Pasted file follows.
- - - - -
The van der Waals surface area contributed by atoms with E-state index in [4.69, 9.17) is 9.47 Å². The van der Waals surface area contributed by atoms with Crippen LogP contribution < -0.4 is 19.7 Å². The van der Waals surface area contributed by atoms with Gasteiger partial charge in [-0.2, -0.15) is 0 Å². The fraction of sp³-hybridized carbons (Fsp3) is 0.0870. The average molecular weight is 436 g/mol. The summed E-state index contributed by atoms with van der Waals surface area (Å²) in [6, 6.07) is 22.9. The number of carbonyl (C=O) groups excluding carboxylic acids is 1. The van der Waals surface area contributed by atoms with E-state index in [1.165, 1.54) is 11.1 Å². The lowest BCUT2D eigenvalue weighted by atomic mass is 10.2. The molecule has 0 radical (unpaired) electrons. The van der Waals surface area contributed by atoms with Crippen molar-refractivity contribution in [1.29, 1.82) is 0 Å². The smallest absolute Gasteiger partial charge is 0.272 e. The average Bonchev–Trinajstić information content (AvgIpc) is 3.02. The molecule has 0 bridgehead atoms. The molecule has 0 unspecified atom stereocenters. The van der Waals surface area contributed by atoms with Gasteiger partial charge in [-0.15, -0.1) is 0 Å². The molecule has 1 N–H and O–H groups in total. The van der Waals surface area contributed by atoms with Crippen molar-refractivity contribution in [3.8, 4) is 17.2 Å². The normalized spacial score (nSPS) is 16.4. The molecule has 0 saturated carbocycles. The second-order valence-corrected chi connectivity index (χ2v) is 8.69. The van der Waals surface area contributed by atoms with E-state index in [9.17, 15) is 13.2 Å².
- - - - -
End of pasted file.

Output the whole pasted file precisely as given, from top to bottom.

The van der Waals surface area contributed by atoms with E-state index in [4.69, 9.17) is 9.47 Å². The van der Waals surface area contributed by atoms with Crippen LogP contribution < -0.4 is 19.7 Å². The van der Waals surface area contributed by atoms with Gasteiger partial charge in [-0.2, -0.15) is 0 Å². The fraction of sp³-hybridized carbons (Fsp3) is 0.0870. The average molecular weight is 436 g/mol. The summed E-state index contributed by atoms with van der Waals surface area (Å²) in [6, 6.07) is 22.9. The number of carbonyl (C=O) groups excluding carboxylic acids is 1. The van der Waals surface area contributed by atoms with E-state index in [1.165, 1.54) is 11.1 Å². The lowest BCUT2D eigenvalue weighted by atomic mass is 10.2. The molecule has 0 radical (unpaired) electrons. The van der Waals surface area contributed by atoms with Crippen molar-refractivity contribution in [1.29, 1.82) is 0 Å². The smallest absolute Gasteiger partial charge is 0.272 e. The average Bonchev–Trinajstić information content (AvgIpc) is 3.02. The molecule has 0 bridgehead atoms. The molecule has 0 unspecified atom stereocenters. The van der Waals surface area contributed by atoms with Gasteiger partial charge in [-0.15, -0.1) is 0 Å². The molecule has 1 N–H and O–H groups in total. The van der Waals surface area contributed by atoms with Crippen molar-refractivity contribution in [3.8, 4) is 17.2 Å². The normalized spacial score (nSPS) is 16.4. The molecule has 0 saturated carbocycles. The second-order valence-corrected chi connectivity index (χ2v) is 8.69. The van der Waals surface area contributed by atoms with E-state index in [9.17, 15) is 13.2 Å².